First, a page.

In this three-part series, Raymond Blackwood, Campus Management’s Vice President of Product Management, explores the demand for new ways of assessing and awarding credit in higher education.
In the first article in this series, I looked at how higher education is expanding beyond the Carnegie Model (semester/quarter credit hours) as the only standard for measuring a student’s academic progress and completion. In fact, with more students, parents, and employers questioning the correlation between “chair time” and career preparedness, many institutions are looking at alternative models and delivery methods as an issue of survival.
From private institutions to community colleges and public universities, many are now considering flexible terms, competency-based education, micro-credential/ digital badges and immersive training (e.g., coding bootcamps) as ways to boost enrollment, compensate for reductions in public funding, and improve student outcomes. They are actively working with their communities and regional employers to build more effective and relevant programs.
Even lawmakers are considering extending Pell Grants to short-term job training, with backing from community colleges and business. Bipartisan legislation backed by community college and business groups would make certificate programs—even non-credit-bearing courses—as short as eight weeks eligible for Pell Grants.
Digital Badges (often called “Badging) and micro-credentials reflect competencies not seen in traditional transcripts and resumes, including learning from internships, volunteering, workplace training, and other activities outside the classroom. The Open Badges standard from the IMS Global Learning Consortium can help ensure transparency and portability. These standards describe a process for recording student accomplishments and embedding them in portable image files as digital badges, and establishing resources for its validation and verification.
ECPI University in Virginia Beach can now confer student degrees and certificates through decentralized networks built through blockchain, the same record-keeping technology behind the cryptocurrency Bitcoin. Graduates no longer need to contact the registrar’s office to have transcripts and degree information sent to a prospective employer. “This is the future of retaining your vital academic records independent of any issuing entity,” says ECPI University Chief Information Officer Jeff Arthur. “You retain proof and control of your achievements indefinitely. Employers benefit from a process that allows them to quickly and easily verify educational histories on a resume.”
Bootcamps are no longer the exclusive domain of independent operators. Harvard and Yale now offer coding bootcamps for students in tech and the liberal arts as well as adult learners. Yale University offers students a 10-week, two-credit web development course during its summer session. But more than just catering to college graduates needing to burnish their liberal arts degrees with tech skills, more bootcamps are now targeting lower-income students to enter tech fields. At the federal level, the new Forever GI Bill includes $75 million for nontraditional providers, including bootcamps, to access GI Bill funds to train veterans for careers in technology.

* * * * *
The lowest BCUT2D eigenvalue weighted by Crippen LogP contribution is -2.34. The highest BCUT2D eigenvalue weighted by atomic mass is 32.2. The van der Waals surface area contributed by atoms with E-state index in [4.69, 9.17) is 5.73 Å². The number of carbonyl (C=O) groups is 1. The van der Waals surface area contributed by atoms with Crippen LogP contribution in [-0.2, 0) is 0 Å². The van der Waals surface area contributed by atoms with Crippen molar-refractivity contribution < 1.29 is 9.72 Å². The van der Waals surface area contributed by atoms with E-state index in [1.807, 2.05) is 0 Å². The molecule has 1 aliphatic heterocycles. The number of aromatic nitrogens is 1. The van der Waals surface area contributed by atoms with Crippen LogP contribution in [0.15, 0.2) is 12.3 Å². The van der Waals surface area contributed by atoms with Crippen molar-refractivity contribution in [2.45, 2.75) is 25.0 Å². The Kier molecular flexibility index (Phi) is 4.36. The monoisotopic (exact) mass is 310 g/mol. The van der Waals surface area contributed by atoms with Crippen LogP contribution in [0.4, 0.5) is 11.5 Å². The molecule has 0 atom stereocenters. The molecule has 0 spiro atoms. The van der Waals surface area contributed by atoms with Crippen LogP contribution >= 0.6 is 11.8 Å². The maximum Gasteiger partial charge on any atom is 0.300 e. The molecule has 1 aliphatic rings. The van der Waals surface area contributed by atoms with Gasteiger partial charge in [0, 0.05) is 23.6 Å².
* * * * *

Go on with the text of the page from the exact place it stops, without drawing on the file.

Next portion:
The Council on Integrity in Results Reporting (CIRR) is a good source for standards on bootcamp programs. The nonprofit organization’s members include bootcamp operators and stakeholder organizations that have developed a common framework for reporting on, documenting, and auditing student outcomes. CIRR schools must report their outcomes every six months, and their data must be backed up by documentation (meaning schools must collect written confirmation from students and employers or offer letters) and verified by a third-party.
Partnering with Bootcamp Operators
The Educational Quality through Innovative Partnerships (EQUIP) enables traditional institutions to partner with independent bootcamp operators to offer their programs. The bootcamp operator must meet the institution’s accreditation and financial aid regulatory standards to qualify. For example, Yale’s bootcamp program is in partnership with the Flatiron School, an independent software engineering boot camp.
At Rasmussen College, a private institution in Bloomington, Minnesota, classes still meet every week over a 12-week period. But students can complete the course in as few as three weeks, if they demonstrate proficiency and knowledge in the subject. Each course is offered online and composed of six modules that measure competency levels through faculty assessments. An entire bachelor’s degree can be earned this way. As one of the leading pioneers of CBE programs, the college participates in the Department of Education’s Experimental Sites Initiative that tests innovative practices aimed at providing better, faster, and more flexible paths to academic and career success.
Organizations and initiatives such as the Lumina Foundation and the Competency-Based Education Network (CBEN) are assessing the CBE landscape in higher education and creating an innovative network for institutions to develop CBE standards and best practices.
Getting Started with Alternative Programs
We’ve now looked at how higher education, employers, and government agencies are coming together to create alternative programs for a wide diversity of students, and where we can look for established standards to make them universally recognized and portable.
In the next article, we’ll look at what institutions need to consider in terms of designing curricula, organizing and preparing faculty resources, and meeting platform requirements for launching alternative programs like these.